Feminist scholar Susan J. Douglas criticized the show in her book The Rise of Enlightened Sexism for its continuation of a negative female body image, claiming that "it made all too explicit the narrow physical standards to which women are expected to conform, the sad degree to which women internalize these standards, the lengths needed to get there, the impossibility for most of us to meet the bar without, taking a box cutter to our faces and bodies". Author Alice Marwick believes that this program is an example of "body culture media", which she describes as "a genre of popular culture which positions work on the body as a morally correct solution to personal problems". Marwick suggests that cosmetic reality television encourages viewers to frame their family, financial, or social problems in bodily terms, portrays surgical procedures as an everyday and normal solution; the Swan draws from cultural discourses of plastic surgery and self-improvement culture to frame cosmetic surgery as "a morally appropriate means to achieving an authentic self".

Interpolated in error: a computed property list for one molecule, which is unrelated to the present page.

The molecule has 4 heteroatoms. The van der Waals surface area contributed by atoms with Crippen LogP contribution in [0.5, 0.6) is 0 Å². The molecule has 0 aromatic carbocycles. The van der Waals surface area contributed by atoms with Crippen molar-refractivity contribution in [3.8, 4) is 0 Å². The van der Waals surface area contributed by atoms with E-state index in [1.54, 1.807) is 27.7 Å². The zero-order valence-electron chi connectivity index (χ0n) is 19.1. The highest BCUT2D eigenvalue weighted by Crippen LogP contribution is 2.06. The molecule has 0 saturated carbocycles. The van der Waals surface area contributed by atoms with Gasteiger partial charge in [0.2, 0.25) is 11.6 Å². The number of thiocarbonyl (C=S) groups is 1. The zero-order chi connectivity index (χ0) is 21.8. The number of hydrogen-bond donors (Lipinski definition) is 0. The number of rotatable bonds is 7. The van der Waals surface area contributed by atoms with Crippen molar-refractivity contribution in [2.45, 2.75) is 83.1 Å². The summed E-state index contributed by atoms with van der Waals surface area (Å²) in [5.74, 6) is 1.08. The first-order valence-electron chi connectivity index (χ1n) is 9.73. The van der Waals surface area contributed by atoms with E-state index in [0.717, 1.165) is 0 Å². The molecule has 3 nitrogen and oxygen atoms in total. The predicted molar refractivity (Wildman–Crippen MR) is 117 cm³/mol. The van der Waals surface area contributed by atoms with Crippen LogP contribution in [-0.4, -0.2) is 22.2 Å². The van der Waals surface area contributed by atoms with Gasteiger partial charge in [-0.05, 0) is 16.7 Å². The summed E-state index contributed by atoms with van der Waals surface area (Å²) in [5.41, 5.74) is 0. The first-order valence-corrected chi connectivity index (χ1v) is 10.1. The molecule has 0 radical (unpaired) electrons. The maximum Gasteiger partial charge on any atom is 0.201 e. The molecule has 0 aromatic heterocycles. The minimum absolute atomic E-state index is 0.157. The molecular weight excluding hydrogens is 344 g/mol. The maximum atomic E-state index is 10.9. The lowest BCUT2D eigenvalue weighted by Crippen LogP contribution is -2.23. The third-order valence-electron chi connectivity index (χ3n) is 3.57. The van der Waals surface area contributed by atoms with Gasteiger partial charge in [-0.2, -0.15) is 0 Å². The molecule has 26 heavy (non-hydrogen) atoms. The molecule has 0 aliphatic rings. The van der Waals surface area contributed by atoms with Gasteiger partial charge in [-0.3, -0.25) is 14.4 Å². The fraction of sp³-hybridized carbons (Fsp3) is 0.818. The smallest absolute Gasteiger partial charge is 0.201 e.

The Swan portrays cosmetic surgery as an feminist practice. However the tension between the empowerment, feminism of cosmetic surgery, a confining, compulsory model of what that subject should look like reveals the limitations of the ‘‘you go, girl’’ notion of consumer choice; the Swan attracted further criticism internationally as British comedian and writer Charlie Brooker launched attacks on it during his Channel 4 show You Have Been Watching, where guest Josie Long suggested the show be renamed "The bullies were right". In 2013, second-season contestant Lorrie Arias spoke publicly about problems she attributed to her participation in The Swan, including unresolved surgery complications and mental health problems she says were exacerbated by her appearance on the program; the show was ranked at #1 in Entertainment Weekly's 10 Worst Reality-TV Shows Ever. Official Website The Swan on IMDb